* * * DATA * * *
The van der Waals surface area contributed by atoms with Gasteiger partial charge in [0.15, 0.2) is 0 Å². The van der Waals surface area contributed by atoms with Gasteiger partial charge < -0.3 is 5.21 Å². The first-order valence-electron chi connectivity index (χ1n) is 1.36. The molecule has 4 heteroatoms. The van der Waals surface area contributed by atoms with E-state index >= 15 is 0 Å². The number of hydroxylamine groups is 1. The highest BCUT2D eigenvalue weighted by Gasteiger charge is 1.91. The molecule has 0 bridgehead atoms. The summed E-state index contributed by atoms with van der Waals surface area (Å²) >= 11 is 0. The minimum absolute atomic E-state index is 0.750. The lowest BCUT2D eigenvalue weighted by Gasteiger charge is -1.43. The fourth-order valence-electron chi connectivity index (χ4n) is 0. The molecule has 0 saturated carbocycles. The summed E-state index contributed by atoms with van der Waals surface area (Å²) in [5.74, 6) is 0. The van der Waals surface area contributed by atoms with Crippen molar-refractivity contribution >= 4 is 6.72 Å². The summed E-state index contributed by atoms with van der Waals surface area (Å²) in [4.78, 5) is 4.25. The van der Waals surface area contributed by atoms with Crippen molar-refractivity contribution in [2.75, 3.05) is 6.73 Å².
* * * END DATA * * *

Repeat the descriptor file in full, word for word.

The van der Waals surface area contributed by atoms with Gasteiger partial charge in [0.15, 0.2) is 0 Å². The van der Waals surface area contributed by atoms with Gasteiger partial charge < -0.3 is 5.21 Å². The first-order valence-electron chi connectivity index (χ1n) is 1.36. The molecule has 4 heteroatoms. The van der Waals surface area contributed by atoms with E-state index >= 15 is 0 Å². The number of hydroxylamine groups is 1. The highest BCUT2D eigenvalue weighted by Gasteiger charge is 1.91. The molecule has 0 bridgehead atoms. The summed E-state index contributed by atoms with van der Waals surface area (Å²) >= 11 is 0. The minimum absolute atomic E-state index is 0.750. The lowest BCUT2D eigenvalue weighted by Gasteiger charge is -1.43. The fourth-order valence-electron chi connectivity index (χ4n) is 0. The molecule has 0 saturated carbocycles. The summed E-state index contributed by atoms with van der Waals surface area (Å²) in [5.74, 6) is 0. The van der Waals surface area contributed by atoms with Crippen molar-refractivity contribution >= 4 is 6.72 Å². The summed E-state index contributed by atoms with van der Waals surface area (Å²) in [4.78, 5) is 4.25. The van der Waals surface area contributed by atoms with Crippen molar-refractivity contribution in [2.75, 3.05) is 6.73 Å².